The following day was more of the same – firstly a really aggravating talk on
Weight Management During Pregnancy and the Post-Natal Period by
Dr Amanda Avery… who was billed as the chair of the BDA Obesity Specialist Group and an Associate Professor in Nutrition and Dietetics, but just so happens to be on the payroll of Slimming World and who uses a LOT of ‘they’/’other’ and presumptive-generalisation-speak when talking about women with obesity. Very judgemental/dictatorial/patronising – pregnancy is a “teaching opportunity”. All right, we get it: you’re not and never have been a fatty, and those of us who are overweight just need you to swoop in and educate us! Grrrrrr. Haven’t we moved on AT ALL?!?

She then went on to minimise the risks to the unborn of weight loss while pregnant, recommend Slimming World (of course!), push for encouraging obese women to lose weight while pregnant, and advocate for a return to weighing women at every antenatal appointment to encourage this – “it’s a low-cost intervention – you only need a set of scales!” – yes, that was dropped because it was stigmatising, anxiety inducing, disengaging, and showed no benefit to fetal and neonatal health!?! Then she suggested that the reason that childhood obesity has increased since the 1990s is because that’s when we stopped doing regular antenatal weighing! For goodness’ sakes – oversimplification maybe!?! I think quite a few other things may have changed in those two decades!?!

So. Many. Issues… I was really struggling to work out which points I was going to challenge about her talk when it came to question time – would it one of the above concerns, the persistent conflation of pregnancy weight gain with obesity, or for failing to adjust macrosomia figures to account for gestational diabetes… but no need – there was no opportunity for questions unless you stayed to listen to the following talk too! Arrrgh!

Fortunately my confidence was later restored by a lovely talk by Karen Gaynor, a senior dietitian from Dublin, talking about The Impact of Stigma and Bias in Obesity Treatment, who totally gets it: You want to build an inclusive empowering dietician service? Then ask your patients what they want and involve them in designing it!

Don’t push for dramatic and unachievable weight loss goals – 10% is about the realistic limit! Remember that around 85% of obesity is due to genetic factors – only 15% down to environmental factors, with only a proportion of that down to personal willpower. Never forget we’re in an obesogenic environment and change is a massive uphill struggle and life-long commitment! Don’t use shaming imagery – there are plenty of online free-to-use gallery images featuring empowering pictures of overweight and obese people (try https://easo.org/media-portal/obesity-image-bank/ ) – and if you see stigmatising imagery or language used in practice or the media, call it out!! Honestly, the talk, and the questions/comments from delegates which followed were so uplifting! What a great session to end on!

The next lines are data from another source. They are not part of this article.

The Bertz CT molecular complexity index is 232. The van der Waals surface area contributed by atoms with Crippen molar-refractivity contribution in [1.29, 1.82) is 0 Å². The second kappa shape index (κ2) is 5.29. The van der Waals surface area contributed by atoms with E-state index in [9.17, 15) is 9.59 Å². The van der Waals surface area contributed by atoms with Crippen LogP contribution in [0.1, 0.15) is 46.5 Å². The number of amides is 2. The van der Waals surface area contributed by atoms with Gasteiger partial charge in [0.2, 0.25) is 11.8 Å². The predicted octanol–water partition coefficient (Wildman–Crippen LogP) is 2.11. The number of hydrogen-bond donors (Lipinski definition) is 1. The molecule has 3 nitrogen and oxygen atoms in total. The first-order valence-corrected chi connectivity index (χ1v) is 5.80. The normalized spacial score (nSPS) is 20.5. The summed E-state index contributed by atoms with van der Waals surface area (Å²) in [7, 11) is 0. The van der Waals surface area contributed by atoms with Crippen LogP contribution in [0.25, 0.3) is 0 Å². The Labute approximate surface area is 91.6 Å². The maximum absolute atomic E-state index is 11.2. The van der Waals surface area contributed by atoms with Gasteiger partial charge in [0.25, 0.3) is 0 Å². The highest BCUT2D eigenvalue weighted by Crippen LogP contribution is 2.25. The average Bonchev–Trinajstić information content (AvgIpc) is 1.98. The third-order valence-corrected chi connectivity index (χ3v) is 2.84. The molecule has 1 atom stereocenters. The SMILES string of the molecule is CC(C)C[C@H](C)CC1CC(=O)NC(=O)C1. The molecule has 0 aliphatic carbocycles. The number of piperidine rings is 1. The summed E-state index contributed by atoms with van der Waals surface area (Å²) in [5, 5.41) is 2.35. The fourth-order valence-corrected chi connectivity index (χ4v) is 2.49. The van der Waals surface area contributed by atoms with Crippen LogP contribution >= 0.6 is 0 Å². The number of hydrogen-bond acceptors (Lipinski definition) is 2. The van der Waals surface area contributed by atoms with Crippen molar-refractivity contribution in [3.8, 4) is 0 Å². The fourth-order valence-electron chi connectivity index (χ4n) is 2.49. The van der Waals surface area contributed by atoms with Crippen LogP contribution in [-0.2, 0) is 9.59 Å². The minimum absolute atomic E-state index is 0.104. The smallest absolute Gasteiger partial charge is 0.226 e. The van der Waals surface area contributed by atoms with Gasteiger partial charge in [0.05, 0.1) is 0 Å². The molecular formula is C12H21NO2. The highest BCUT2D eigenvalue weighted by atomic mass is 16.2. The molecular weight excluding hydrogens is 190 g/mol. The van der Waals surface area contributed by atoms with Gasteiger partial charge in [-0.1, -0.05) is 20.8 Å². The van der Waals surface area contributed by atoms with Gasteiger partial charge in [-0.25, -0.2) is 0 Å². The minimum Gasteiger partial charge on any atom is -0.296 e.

I totally need to namecheck our lovely neighbours at https://littlepeopleuk.org/ and https://www.burningnightscrps.org/ with whom we shared laughs (and confectionery when energy was flagging)!

Most special thanks go to (in order of appearance) the wonderful El, Serena, Mawgen, and Dani; who worked charmingly and tirelessly along with me (with the aid of sugar and caffeine) in talking to dozens? hundreds? (wish I’d had the foresight to bring a tally counter – lesson learnt) of healthcare professionals across the two days.

Lastly (this is starting to feel like an Oscar acceptance speech, I’m sure someone somewhere is frantically gesturing me to get a move on as the orchestra pipes up!) huge thanks have to go to The Parenting Science Gang for making this happen, and Wellcome for funding it!

Lots of contacts made, lots of thoughts provoked, lots of ideas forged, lots of avenues opened.

Big Birtha x

Post-show carnage
Post-show carnage

PCPH Conference Here We Come!

Well, this is exciting!

The banners are printed… Collecting the fliers tomorrow… We’re almost ready to unleash ourselves on unsuspecting delegates at the Primary Care and Public Health conference in Birmingham on the 15th and 16th of May!

This is all thanks to Parenting Science Gang, funded by Wellcome.

Representatives from the BigBirthas Facebook group will be staffing the stall, along with representatives from some of the other Parenting Science Gang groups, all eager to talk about our research.

The conference is free to attend, you can find details about it and register here: http://www.primarycareandpublichealth.co.uk/

Come over and say hi!